Ant-Man

This particle breakdown of comic book absurdity called Ant-Man amounts to nothing more than an LSD movie!

I’m fully aware that the Marvel Cinematic Universe isn’t necessarily the comic books I read, and so liberties have been taken with the costume designs, background origins and character identities, altered for easier assimilation into the framework of the Avengers/S.H.I.E.L.D. storyline: at once, both familiar and different.

Used specifically to bridge old school comic fans into this diverse, new breed universe, an aged Hank Pym (played wonderfully by Michael Douglas) goes from being Stark Industries’ main designer to their biggest competitor when it comes to tech development. It’s an idea conceived in the 1970s as Pym grew frustrated with S.H.I.E.L.D. co-opting his work for weaponry. Seen storming out of the meeting with Howard Stark and Peggy Carter (ABC TV’s Agent Carter, who by 1989 obviously works for Stark), as a result of an assignment that cost Hank’s wife, Jan Van Dyne, her life, the MCU sets in motion Pym’s plan to turn ex-con Scott Lang (Paul Rudd) into the next Ant-Man.

That’s where the movie gets splintered into some hipster novel about a hacker who breaks into his former employer’s files to reimburse overcharged customers, turning this Ant-Man into a hipster saint for Occupiers instead of a Marvel superhero!

For this alone, it must be an LSD movie, or someone’s acid flashback.

Hispanics in Marvel comics are rare, though competitor DC has filtered Hispanics into its comics since the 1970s: Vibe is featured on The Flash TV show, Gangbuster was a secondary guest in The Adventures of Superman, and then there’s El Diablo. Yet the opening credit music for Ant-Man is salsa? And once Lang is released from prison, he shares a room with his former cellmate, who is Hispanic – which in and of itself is an insult, suggesting the only role for a Hispanic in the MCU is that of a jailbird!

How is that any different from anything Donald Trump has said?

So the question needs to be asked: who is the target audience for Ant-Man? Certainly not us older comic book readers. And there wasn’t a single kid in attendance at the initial screening I attended on opening day!

But there most definitely is an LSD undercurrent to the film. Using a Pym particle potion, Scott shrinks to miniscule size where he can hang onto the grooves of a spinning vinyl record, plus he commands actual ants to lift sugar cubes, which were the preferred method for dropping acid in the past!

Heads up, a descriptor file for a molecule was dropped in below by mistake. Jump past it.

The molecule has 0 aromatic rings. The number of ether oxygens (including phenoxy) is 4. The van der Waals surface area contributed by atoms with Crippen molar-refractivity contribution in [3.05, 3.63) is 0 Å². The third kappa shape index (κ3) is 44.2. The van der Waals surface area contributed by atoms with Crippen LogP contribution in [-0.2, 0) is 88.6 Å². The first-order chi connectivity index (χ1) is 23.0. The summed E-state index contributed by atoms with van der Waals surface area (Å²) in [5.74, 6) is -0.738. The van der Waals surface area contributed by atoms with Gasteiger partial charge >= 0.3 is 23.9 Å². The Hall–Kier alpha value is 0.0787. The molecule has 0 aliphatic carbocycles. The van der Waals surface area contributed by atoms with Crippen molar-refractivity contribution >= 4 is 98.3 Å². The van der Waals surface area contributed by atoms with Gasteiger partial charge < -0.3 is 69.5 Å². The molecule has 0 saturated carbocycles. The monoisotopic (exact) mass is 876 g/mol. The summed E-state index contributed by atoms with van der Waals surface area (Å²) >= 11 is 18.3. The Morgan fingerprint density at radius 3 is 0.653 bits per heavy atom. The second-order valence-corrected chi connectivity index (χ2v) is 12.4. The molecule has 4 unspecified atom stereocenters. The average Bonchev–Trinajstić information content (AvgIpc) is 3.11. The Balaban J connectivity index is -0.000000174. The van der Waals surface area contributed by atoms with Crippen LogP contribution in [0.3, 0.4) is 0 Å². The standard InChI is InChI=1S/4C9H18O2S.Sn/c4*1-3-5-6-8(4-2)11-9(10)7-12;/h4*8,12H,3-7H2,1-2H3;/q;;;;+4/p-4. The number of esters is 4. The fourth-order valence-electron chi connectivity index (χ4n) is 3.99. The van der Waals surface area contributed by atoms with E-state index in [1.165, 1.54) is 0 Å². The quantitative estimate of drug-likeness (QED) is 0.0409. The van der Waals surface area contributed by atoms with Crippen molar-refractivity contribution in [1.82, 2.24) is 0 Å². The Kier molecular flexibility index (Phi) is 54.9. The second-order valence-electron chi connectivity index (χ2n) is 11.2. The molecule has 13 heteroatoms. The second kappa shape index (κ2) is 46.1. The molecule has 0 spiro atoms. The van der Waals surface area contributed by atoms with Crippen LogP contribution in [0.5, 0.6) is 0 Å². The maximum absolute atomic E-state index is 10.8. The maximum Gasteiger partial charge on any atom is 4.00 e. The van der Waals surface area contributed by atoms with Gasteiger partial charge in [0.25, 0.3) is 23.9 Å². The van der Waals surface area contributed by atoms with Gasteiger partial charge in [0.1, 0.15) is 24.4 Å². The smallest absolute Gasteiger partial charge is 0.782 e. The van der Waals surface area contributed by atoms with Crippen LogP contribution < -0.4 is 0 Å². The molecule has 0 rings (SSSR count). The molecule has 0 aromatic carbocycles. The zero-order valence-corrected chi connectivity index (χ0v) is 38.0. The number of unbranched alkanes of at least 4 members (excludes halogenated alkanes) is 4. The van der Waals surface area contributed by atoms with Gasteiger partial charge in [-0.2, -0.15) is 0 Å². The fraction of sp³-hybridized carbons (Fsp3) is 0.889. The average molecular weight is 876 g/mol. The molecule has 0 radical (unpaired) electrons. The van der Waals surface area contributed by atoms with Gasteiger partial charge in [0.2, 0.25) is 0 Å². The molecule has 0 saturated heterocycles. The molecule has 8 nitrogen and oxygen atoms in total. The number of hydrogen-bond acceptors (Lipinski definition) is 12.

And besides his screwy jumpsuit, Hank Pym has designed whirly discs that when stuck to an object can enlarge or shrink said object.

So, in theory at least, Scott could minimize the height of the Eiffel Tower, but instead accidentally produces an oversized Thomas the Talking Train?

Now that’s some goofy stuff! But shades of Bert I. Gordon, when a solder ant grows to the size of a dog, Ant-Man isn’t a grade-Z, half-assed spectacular, it just looks that way with a clunky, plastic giant ant being pulled from underneath the dining room table!

“One pill makes you larger, and one pill makes you small…” And those infernal whirl discs are the “White Rabbit”!

It’s evident to anyone who takes the time to watch Gordon’s The Amazing Colossal Man, where a military scientist runs onto a test site as a bomb is detonated, that Lee or Kirby must’ve seen it, and they incorporated this particular scene into the origin of the Hulk. Recently it’s come to light that Jack Kirby worked briefly for Ben Cooper, and they released a “Spider-Man” Halloween costume in 1954, eight years before Amazing Fantasy #15!

For Ant-Man, either his creators or these filmmakers were familiar with both the movies The Incredible Shrinking Man or X – The Man with X-Ray Eyes, which both reference this idea of reduction to the sub-atomic level, which found its way into this movie. In the case of X – The Man with X-Ray Eyes, LSD might as well be the catalyst used for him to see into infinity!

Free your mind, relax and float downstream… from the beginning!

Thoroughly contemporary in spirit, it makes no demands on its audience. Ant-Man might be the first Marvel Cinematic Universe film that’s not directed to comic book fans, appealing more to the flapjack temperament of the esoteric herd with its blank face of amusement.

Yep, it’s an LSD movie, all right!

[PG-13]